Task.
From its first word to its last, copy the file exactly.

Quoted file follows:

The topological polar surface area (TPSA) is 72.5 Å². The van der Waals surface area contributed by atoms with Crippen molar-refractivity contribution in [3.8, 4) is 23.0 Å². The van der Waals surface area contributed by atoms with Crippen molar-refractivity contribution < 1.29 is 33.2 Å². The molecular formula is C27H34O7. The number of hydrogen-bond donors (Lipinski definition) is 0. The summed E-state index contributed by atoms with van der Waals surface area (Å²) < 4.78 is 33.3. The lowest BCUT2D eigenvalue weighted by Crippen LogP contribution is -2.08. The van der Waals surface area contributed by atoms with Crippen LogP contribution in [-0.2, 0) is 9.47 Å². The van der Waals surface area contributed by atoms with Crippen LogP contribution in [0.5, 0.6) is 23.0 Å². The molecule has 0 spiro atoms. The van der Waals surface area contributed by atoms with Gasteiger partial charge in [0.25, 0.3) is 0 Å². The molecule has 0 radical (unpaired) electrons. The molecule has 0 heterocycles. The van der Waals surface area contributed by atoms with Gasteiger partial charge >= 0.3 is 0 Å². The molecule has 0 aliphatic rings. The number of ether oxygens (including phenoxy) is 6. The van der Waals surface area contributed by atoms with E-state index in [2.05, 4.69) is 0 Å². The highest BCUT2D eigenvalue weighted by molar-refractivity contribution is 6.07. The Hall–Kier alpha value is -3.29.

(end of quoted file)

The topological polar surface area (TPSA) is 72.5 Å². The van der Waals surface area contributed by atoms with Crippen molar-refractivity contribution in [3.8, 4) is 23.0 Å². The van der Waals surface area contributed by atoms with Crippen molar-refractivity contribution < 1.29 is 33.2 Å². The molecular formula is C27H34O7. The number of hydrogen-bond donors (Lipinski definition) is 0. The summed E-state index contributed by atoms with van der Waals surface area (Å²) < 4.78 is 33.3. The lowest BCUT2D eigenvalue weighted by Crippen LogP contribution is -2.08. The van der Waals surface area contributed by atoms with Crippen LogP contribution in [-0.2, 0) is 9.47 Å². The van der Waals surface area contributed by atoms with Crippen LogP contribution in [0.5, 0.6) is 23.0 Å². The molecule has 0 spiro atoms. The van der Waals surface area contributed by atoms with Gasteiger partial charge in [0.25, 0.3) is 0 Å². The molecule has 0 radical (unpaired) electrons. The molecule has 0 heterocycles. The van der Waals surface area contributed by atoms with Gasteiger partial charge >= 0.3 is 0 Å². The molecule has 0 aliphatic rings. The number of ether oxygens (including phenoxy) is 6. The van der Waals surface area contributed by atoms with E-state index in [2.05, 4.69) is 0 Å². The highest BCUT2D eigenvalue weighted by molar-refractivity contribution is 6.07. The Hall–Kier alpha value is -3.29.